Unknown Soldier (A-)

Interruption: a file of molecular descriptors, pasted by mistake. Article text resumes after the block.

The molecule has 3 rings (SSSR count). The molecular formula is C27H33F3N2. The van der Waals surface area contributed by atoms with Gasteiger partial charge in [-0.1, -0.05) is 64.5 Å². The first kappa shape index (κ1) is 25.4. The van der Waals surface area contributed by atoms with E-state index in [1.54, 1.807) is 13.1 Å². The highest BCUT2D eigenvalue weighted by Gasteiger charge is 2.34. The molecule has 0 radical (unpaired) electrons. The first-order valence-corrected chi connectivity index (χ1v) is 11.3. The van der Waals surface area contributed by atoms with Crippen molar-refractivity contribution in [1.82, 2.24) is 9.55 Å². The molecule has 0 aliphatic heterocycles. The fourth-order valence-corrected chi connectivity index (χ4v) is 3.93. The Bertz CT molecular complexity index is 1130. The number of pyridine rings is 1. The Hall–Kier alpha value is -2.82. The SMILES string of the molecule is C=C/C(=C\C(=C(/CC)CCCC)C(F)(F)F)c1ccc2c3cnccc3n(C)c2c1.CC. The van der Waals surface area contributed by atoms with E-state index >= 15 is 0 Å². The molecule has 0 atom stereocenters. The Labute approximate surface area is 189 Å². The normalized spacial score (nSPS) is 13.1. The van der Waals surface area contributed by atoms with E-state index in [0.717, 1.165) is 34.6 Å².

Unknown Soldier at first glance is about too much. Set in an American military prison where Chelsea Manning sits in solitary confinement on intrusive suicide watch (a bored inquiry of “are you okay?” piercing her inner monologue at five minute intervals), the political and moral quandaries that define the play’s central plotline are more than enough to send the audience away from the hour-long play still processing. In 2013, Manning was tried under the Espionage Act and sentenced to 35 years in prison for the crime of releasing classified military intel to Wikileaks, a crime she maintains was rooted in a sense of duty more than rebellion. On top of that already thematically rich story, playwright Jonathan Seinen explores Manning’s diagnosed gender identity disorder and touches on the larger issue of the treatment of transgendered prisoners, especially in military prisons (where hormone replacement therapies are prohibited). My first instinct was to say that the two major story elements get in each others’ way, especially when the runtime is limited and the whole story rests on a single performer (though if anyone can balance two heavy and tonally dissimilar themes it’s Jeff Ho who delivers a brilliant and complex solo turn). Were this a work of fiction, I absolutely would have expected Seinen to tackle, in depth, just one of these major themes, giving the piece the clarity and direction that it lacks. But Unknown Soldier is based on the true story (and, in some cases, actual words) of Manning whose real life is messily political and thematically over-taxed, because life doesn’t come in an easily digestible three-act structure. Thus, neither does Unknown Soldier.